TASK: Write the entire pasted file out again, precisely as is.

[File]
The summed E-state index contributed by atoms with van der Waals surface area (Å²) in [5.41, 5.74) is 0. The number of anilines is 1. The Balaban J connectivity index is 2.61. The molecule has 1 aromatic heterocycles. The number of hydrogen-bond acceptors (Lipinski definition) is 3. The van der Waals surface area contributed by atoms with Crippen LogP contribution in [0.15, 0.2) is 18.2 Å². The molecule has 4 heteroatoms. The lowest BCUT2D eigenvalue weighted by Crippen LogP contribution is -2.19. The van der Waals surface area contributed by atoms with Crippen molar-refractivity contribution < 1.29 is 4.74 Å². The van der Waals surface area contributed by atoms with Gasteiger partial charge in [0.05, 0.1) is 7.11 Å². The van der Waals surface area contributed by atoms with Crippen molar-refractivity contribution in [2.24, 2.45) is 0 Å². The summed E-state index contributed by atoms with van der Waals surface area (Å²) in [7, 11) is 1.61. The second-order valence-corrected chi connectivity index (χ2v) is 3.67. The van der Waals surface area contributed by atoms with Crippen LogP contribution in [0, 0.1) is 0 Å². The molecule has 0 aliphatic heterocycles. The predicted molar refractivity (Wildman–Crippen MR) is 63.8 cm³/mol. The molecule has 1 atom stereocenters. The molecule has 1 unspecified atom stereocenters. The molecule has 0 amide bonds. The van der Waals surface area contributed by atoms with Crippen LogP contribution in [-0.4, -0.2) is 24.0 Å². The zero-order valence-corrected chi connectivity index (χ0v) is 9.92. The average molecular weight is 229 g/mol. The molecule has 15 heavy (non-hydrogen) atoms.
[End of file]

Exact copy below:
The summed E-state index contributed by atoms with van der Waals surface area (Å²) in [5.41, 5.74) is 0. The number of anilines is 1. The Balaban J connectivity index is 2.61. The molecule has 1 aromatic heterocycles. The number of hydrogen-bond acceptors (Lipinski definition) is 3. The van der Waals surface area contributed by atoms with Crippen LogP contribution in [0.15, 0.2) is 18.2 Å². The molecule has 4 heteroatoms. The lowest BCUT2D eigenvalue weighted by Crippen LogP contribution is -2.19. The van der Waals surface area contributed by atoms with Crippen molar-refractivity contribution < 1.29 is 4.74 Å². The van der Waals surface area contributed by atoms with Gasteiger partial charge in [0.05, 0.1) is 7.11 Å². The van der Waals surface area contributed by atoms with Crippen molar-refractivity contribution in [2.24, 2.45) is 0 Å². The summed E-state index contributed by atoms with van der Waals surface area (Å²) in [7, 11) is 1.61. The second-order valence-corrected chi connectivity index (χ2v) is 3.67. The van der Waals surface area contributed by atoms with Crippen LogP contribution in [0, 0.1) is 0 Å². The molecule has 0 aliphatic heterocycles. The predicted molar refractivity (Wildman–Crippen MR) is 63.8 cm³/mol. The molecule has 1 atom stereocenters. The molecule has 1 unspecified atom stereocenters. The molecule has 0 amide bonds. The van der Waals surface area contributed by atoms with Crippen LogP contribution in [-0.4, -0.2) is 24.0 Å². The zero-order valence-corrected chi connectivity index (χ0v) is 9.92. The average molecular weight is 229 g/mol. The molecule has 15 heavy (non-hydrogen) atoms.